Unconstitutional? Austin ordinance that criminalizes people experiencing homelessness goes on trial Friday

October 11, 2018

Advocates and community members will pack the Austin Municipal courtroom in support of Gary Bowens, a man repeatedly criminalized under a “no camping” ordinance

New research from Grassroots Leadership and Gathering Ground Theater shows there are many people like Gary who are experiencing homelessness and repeatedly ticketed by police, resulting in unhealthy, unsustainable situations

WHAT: Press conference and municipal Hearing for Gary Bowens
WHO: Grassroots Leadership, Gathering Ground Theatre, Texas Fair Defense Project, Texas Appleseed, Austin Interfaith, Austin DSA
WHEN:   Friday, October 12. Press conference at 8:30 a.m. and hearing at 9 a.m.
WHERE: Austin Municipal Court, 700 East 7th Street, Court 2A

AUSTIN — Gary Bowens has been repeatedly ticketed for having no place to go. Like many people in Austin experiencing homelessness, Gary is subject to regular police enforcement of the local “No Camping” ordinance, which criminalizes people for storing personal belongings in public areas, sleeping in a vehicle, or otherwise appearing to be living in public.

The 9th U.S. Circuit Court of Appeals recently found in Martin v. City of Boise that a similar law in Boise, ID, was in violation of the U.S. Constitution’s 8th amendment prohibitions on cruel and unusual punishment because, “It imposes criminal sanctions against homeless individuals for sleeping outdoors, on public property, when no alternative shelter is available to them...”

A new report by Gathering Ground Theater and Grassroots Leadership shows how widespread the problem is in Austin. Unfortunately, Gary’s story is not unique. Among other findings, this new research shows that people experiencing homelessness in downtown experience a high level of criminalization. From the report:

The individuals we surveyed were issued an average of 5.7 tickets under the ordinances that criminalize homelessness over the course of the year preceding the date of the survey. The results demonstrate high levels of police harassment and avoidance of police among folks experiencing homelessness. Folks reported walking for hours and going without rest to avoid ticketing and arrest for sitting or lying. Furthermore, the vast majority of individuals who interacted with police due to these ordinances were not connected to social services or housing assistance as a result of ticketing and arrest.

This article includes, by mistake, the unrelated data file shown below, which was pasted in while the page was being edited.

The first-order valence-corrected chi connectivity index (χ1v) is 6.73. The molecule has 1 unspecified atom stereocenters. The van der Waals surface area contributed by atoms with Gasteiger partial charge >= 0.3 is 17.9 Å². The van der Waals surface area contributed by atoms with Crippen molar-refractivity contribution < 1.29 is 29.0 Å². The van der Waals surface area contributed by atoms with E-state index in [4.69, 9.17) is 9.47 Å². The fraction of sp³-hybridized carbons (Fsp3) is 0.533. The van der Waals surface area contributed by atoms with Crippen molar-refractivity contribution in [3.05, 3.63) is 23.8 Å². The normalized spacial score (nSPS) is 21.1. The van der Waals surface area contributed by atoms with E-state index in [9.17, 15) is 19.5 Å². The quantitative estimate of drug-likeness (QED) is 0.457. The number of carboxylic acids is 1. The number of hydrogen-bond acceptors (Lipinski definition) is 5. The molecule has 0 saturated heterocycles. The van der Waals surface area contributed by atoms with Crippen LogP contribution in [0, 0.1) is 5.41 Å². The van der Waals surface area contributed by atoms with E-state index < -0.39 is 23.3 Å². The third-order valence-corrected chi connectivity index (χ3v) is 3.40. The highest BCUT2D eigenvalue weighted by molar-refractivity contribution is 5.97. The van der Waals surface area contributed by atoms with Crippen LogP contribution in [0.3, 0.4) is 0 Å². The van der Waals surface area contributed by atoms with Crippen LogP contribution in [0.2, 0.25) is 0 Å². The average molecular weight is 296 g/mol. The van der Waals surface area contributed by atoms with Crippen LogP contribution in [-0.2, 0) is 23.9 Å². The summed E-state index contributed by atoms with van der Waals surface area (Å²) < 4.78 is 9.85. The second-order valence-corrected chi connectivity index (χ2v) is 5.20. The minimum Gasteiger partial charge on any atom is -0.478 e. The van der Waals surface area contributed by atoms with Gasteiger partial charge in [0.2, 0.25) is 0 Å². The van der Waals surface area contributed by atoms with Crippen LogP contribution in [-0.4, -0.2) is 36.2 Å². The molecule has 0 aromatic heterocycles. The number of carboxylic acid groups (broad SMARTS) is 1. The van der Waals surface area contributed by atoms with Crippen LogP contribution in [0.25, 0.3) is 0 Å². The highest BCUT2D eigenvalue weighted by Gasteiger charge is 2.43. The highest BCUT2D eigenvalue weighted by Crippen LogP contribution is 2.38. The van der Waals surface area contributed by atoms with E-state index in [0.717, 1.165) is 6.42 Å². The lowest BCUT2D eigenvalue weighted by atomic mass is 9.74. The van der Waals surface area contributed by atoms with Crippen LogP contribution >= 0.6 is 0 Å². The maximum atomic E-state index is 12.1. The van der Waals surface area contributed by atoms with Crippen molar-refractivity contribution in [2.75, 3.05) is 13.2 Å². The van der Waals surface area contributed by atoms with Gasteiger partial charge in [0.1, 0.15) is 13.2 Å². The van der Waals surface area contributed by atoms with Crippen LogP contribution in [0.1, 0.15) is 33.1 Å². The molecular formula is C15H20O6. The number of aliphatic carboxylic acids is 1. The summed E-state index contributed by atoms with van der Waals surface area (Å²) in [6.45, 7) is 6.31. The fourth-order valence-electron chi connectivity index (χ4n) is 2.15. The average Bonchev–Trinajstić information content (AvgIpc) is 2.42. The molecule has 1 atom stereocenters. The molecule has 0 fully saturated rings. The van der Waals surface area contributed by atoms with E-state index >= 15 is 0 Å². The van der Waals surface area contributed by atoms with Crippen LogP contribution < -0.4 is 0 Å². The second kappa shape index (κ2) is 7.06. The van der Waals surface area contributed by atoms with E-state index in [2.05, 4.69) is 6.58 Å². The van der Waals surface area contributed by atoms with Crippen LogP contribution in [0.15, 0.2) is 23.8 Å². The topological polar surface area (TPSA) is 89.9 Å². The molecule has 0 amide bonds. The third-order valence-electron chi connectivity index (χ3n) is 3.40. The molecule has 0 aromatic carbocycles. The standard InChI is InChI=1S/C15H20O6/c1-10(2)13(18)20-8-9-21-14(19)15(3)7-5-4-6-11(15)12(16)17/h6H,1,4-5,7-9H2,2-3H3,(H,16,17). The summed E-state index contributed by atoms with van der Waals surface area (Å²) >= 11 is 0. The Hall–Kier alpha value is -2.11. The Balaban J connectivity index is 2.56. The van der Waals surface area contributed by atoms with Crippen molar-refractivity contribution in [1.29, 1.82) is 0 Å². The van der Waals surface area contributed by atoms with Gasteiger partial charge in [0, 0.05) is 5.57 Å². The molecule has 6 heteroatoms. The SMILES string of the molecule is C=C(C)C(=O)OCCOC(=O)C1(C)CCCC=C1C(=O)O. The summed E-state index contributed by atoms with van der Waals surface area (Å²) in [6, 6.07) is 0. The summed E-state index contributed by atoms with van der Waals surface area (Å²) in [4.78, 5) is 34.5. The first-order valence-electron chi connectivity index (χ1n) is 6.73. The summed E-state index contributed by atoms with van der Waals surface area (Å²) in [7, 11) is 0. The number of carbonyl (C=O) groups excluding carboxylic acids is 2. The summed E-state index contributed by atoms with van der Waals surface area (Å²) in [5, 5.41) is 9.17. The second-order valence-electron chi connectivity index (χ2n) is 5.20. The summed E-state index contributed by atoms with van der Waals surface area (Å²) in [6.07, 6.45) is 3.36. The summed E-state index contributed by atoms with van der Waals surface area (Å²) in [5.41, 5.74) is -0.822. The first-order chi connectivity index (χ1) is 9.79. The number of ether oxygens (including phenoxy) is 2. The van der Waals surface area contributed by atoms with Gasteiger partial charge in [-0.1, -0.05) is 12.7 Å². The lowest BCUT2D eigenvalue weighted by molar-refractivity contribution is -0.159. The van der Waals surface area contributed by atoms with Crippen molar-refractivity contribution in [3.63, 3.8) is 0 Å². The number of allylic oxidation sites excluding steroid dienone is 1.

The full report is available here.

According to Cate Graziani, criminal justice campaigns coordinator with Grassroots Leadership and co-author of the report, “The City Auditor warned the City of Austin about potential constitutional issues with the local ordinances that criminalize homelessness last November. That same report cited how ineffective the criminal justice system is at directing people to services and housing, and how counterproductive criminalization is for people that need work and a roof over their head. The City had a chance to act and fix the mistakes of previous councils but didn’t take it, so now we hope that the courts will step in and right this glaring injustice in our city.”

On Friday, October 12 at 9 a.m. the Austin Municipal Court will be hearing a constitutional challenge to the local “No Camping” ordinance and could deliver a momentous victory to Austin’s homeless population, ending criminalization for simply having nowhere else to go. The Homes Not Handcuffs coalition will be holding a press conference before the hearing at 8:30 a.m. in front of the courthouse.  

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Grassroots Leadership is an Austin, Texas-based national organization that works for a more just society where prison profiteering, mass incarceration, deportation, and criminalization are things of the past. Follow us @Grassroots_News.


Chris Harris, charris@grassrootsleadership.org, 512-499-8111